Back in the early days of the Snowden affair, when it first became obvious that Microsoft and others had co-operated with the NSA’s agenda to spy on every living human being on the planet who owned a computer, we said this wouldn’t bode well for those who make their living from tech in the U.S. We thought that proprietary software vendors would be most vulnerable due to their lack of transparency, i.e., the lack of available source code, especially after Redmond was exposed for building secret access into Windows.
Back in December, we asked for your opinion in our NSA in the USA Poll.
In this poll, we asked the simple question, “Will the NSA’s online actions hurt U.S. software companies?” The answers offered were:
- Yes, it will hurt all U.S. software companies.
- Yes, but only those dealing in proprietary software.
- Maybe a little but not much.
- Not at all.
Looking at the results, we’re somewhat surprised by the the lopsidedness of the vote.
72% of you said that you thought the NSA’s actions would have an effect on the entire U.S. software industry, with 20% of you expressing the opinion that proprietary software developers only would be effected. Taken together, this means that 92% of you are of the opinion that the NSA’s dirty tricks will have a negative effect on the U.S. tech sector. 7% of you answered “maybe a little but not much” with only 1% choosing “not at all.”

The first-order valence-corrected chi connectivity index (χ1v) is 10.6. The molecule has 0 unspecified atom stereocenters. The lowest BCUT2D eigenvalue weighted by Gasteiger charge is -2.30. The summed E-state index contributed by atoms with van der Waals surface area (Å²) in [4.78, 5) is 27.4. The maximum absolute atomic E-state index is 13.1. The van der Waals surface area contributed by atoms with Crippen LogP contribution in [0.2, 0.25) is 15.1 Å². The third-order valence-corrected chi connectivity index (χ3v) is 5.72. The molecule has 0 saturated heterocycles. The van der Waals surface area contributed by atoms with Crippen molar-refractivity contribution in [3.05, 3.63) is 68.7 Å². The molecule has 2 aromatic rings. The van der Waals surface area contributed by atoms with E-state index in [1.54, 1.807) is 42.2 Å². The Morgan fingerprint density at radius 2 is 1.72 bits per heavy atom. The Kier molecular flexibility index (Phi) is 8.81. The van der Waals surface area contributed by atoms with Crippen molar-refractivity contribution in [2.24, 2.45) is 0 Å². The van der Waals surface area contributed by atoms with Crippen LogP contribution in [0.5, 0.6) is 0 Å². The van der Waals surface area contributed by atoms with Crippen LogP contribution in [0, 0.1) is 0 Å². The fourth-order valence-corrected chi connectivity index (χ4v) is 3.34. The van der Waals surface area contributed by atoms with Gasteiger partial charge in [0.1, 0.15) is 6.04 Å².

This would seem to be a no-brainer. Foreign governments, especially those with a less than stellar relationship with the U.S., were already wary of their dependence on Windows. Snowden’s revelations only served to confirm their fears. Industries located outside the U.S., especially those who’re in direct competition with American firms, have also been put on heightened alert after Snowden revealed in a recent interview that the NSA is also actively engaged in industrial espionage.